Trying to keep up with spring observations

I try to observe and keep track of lots of things in our garden (and nearby). Not just my plantings and seeds sown, but also harvests, buds, flowers, critters and more. And for the most part I think I do ok. And then along comes spring. And gee does it really up the ante and stretch my observational and record keeping skills. There's just SO MUCH going on! I love being dazzled by it all. I thought I'd share a couple of exciting (for me) observations.

1) I saw the first blue banded bee of the season in our garden. It was not where I expected it (the stand of Dianella outside a neighbour's house is usually the spot), and around three weeks ahead of past sightings, as per the calendar at least. I didn't get any photos but Ralph also saw it - a single blue banded bee on the flowers of a daikon radish last week. 

Below: This little video clip features one of the last of the "bbb"s I saw before winter. Maybe this serves as 'file footage' like they use for tv news? Shortly the blue banded bees will be everywhere, but in the meantime here's a reminder of what to look out for! 

Video: Blue banded bee

2) The native bees I observed last year roosting on Dianella by the walk and cycle path near here are back! Last Thursday night I saw just one roosting Megachile ferox male. Each night since then there have been two. I'll be out there as many nights as I can to check. They aren't there during the day. More about them here and here. Last year I didn't notice them until November, so with luck I might have a couple of months to observe them this season.  Sound like I've signed up for a(nother) project? You betchya!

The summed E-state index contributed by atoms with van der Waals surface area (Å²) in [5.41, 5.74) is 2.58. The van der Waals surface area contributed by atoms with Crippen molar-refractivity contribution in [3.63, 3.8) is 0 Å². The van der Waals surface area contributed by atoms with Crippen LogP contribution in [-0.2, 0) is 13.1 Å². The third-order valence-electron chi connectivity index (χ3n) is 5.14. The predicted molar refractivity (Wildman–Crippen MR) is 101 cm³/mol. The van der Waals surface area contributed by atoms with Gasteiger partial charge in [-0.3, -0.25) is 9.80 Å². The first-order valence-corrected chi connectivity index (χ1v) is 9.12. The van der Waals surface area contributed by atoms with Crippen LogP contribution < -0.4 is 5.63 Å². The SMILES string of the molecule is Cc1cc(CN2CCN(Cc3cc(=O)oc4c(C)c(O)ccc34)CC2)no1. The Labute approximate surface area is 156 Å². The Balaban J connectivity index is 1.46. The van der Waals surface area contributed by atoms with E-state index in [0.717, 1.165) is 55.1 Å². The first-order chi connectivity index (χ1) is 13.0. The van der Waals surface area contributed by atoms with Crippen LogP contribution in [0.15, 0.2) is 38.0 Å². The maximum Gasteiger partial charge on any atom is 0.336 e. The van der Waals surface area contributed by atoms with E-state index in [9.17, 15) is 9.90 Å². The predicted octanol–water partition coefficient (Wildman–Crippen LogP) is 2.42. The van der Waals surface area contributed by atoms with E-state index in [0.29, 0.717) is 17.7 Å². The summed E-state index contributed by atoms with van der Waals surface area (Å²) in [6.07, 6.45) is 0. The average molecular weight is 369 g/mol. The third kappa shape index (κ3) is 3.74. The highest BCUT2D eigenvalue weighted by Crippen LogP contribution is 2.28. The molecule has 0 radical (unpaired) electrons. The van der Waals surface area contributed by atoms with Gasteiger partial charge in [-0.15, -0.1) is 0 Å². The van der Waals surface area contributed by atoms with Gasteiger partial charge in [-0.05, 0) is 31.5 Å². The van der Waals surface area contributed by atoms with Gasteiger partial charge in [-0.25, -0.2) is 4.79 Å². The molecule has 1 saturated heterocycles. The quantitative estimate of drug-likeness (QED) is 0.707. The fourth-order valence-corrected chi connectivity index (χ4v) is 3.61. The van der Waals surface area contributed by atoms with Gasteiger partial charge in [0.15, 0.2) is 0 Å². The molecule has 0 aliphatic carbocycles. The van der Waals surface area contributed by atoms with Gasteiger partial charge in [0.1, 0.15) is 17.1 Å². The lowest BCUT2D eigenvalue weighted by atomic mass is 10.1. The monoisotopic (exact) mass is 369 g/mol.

3) For at least the third year in a row, there's a blue-tongue lizard (presumably eastern blue-tongue?) hanging out around our gas meter by the front of the house. It was first sighted in the last week of August and I've seen it most days since. It's pretty shy, but it sun bakes most days, making it possible to spot if you approach quietly. No blue-tongues spotted in the backyard as yet. One usually decides the stormwater pipe from the shed is a good spot. We've also seen some take a fancy to chook food in the past (though the blue-tongue that thought it would 'upgrade' to eggs one year met an untimely end when the chooks weren't so keen on that idea and 'took care of it').

4) Of the many, many other 'spring wonders' you can watch, I'll nominate the fruit trees for their intensive progress from the 'bare' branches of late winter, quickly moving to first buds, flowers, leaves and already developing fruits ... better get the nets on them so we can keep the fruit fly and birds at bay! Below is a photo of our new apricot's progress, as an example. Our pears, quince, apples, plums, grapes and even cane and strawberries are all powering along with equal gusto. And the first spears of asparagus didn't even make it to the kitchen - raw and juicy, they were munched the moment they were picked.

What are you watching and getting a 'buzz' from this spring??